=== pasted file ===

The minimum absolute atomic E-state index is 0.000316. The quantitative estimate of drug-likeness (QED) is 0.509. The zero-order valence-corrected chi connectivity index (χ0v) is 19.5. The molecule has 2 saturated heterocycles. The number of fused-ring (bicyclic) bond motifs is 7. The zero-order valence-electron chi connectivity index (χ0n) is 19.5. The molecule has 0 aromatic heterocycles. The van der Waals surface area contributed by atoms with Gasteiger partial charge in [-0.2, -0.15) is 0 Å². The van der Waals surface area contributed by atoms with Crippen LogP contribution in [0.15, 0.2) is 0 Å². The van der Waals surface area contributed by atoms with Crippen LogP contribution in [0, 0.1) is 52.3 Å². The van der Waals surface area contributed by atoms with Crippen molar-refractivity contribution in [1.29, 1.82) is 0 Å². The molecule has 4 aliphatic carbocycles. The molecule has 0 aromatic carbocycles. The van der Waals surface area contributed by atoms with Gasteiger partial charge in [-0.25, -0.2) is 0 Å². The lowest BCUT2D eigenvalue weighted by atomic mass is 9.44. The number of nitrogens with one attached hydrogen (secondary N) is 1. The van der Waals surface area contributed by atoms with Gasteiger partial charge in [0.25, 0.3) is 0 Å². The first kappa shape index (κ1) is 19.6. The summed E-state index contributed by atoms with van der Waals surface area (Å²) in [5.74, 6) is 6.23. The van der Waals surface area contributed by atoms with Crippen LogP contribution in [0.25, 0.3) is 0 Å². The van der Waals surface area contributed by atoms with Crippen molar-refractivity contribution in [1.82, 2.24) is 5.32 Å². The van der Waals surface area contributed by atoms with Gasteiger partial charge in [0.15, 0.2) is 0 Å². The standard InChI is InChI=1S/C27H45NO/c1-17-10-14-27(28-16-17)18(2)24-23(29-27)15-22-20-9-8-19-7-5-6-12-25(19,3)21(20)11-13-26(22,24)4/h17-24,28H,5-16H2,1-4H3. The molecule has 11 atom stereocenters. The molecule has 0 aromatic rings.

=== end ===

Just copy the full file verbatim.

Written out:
The minimum absolute atomic E-state index is 0.000316. The quantitative estimate of drug-likeness (QED) is 0.509. The zero-order valence-corrected chi connectivity index (χ0v) is 19.5. The molecule has 2 saturated heterocycles. The number of fused-ring (bicyclic) bond motifs is 7. The zero-order valence-electron chi connectivity index (χ0n) is 19.5. The molecule has 0 aromatic heterocycles. The van der Waals surface area contributed by atoms with Gasteiger partial charge in [-0.2, -0.15) is 0 Å². The van der Waals surface area contributed by atoms with Crippen LogP contribution in [0.15, 0.2) is 0 Å². The van der Waals surface area contributed by atoms with Crippen LogP contribution in [0, 0.1) is 52.3 Å². The van der Waals surface area contributed by atoms with Crippen molar-refractivity contribution in [1.29, 1.82) is 0 Å². The molecule has 4 aliphatic carbocycles. The molecule has 0 aromatic carbocycles. The van der Waals surface area contributed by atoms with Gasteiger partial charge in [-0.25, -0.2) is 0 Å². The lowest BCUT2D eigenvalue weighted by atomic mass is 9.44. The number of nitrogens with one attached hydrogen (secondary N) is 1. The van der Waals surface area contributed by atoms with Gasteiger partial charge in [0.25, 0.3) is 0 Å². The first kappa shape index (κ1) is 19.6. The summed E-state index contributed by atoms with van der Waals surface area (Å²) in [5.74, 6) is 6.23. The van der Waals surface area contributed by atoms with Crippen LogP contribution in [0.25, 0.3) is 0 Å². The van der Waals surface area contributed by atoms with Crippen molar-refractivity contribution in [1.82, 2.24) is 5.32 Å². The van der Waals surface area contributed by atoms with Gasteiger partial charge in [0.15, 0.2) is 0 Å². The standard InChI is InChI=1S/C27H45NO/c1-17-10-14-27(28-16-17)18(2)24-23(29-27)15-22-20-9-8-19-7-5-6-12-25(19,3)21(20)11-13-26(22,24)4/h17-24,28H,5-16H2,1-4H3. The molecule has 11 atom stereocenters. The molecule has 0 aromatic rings.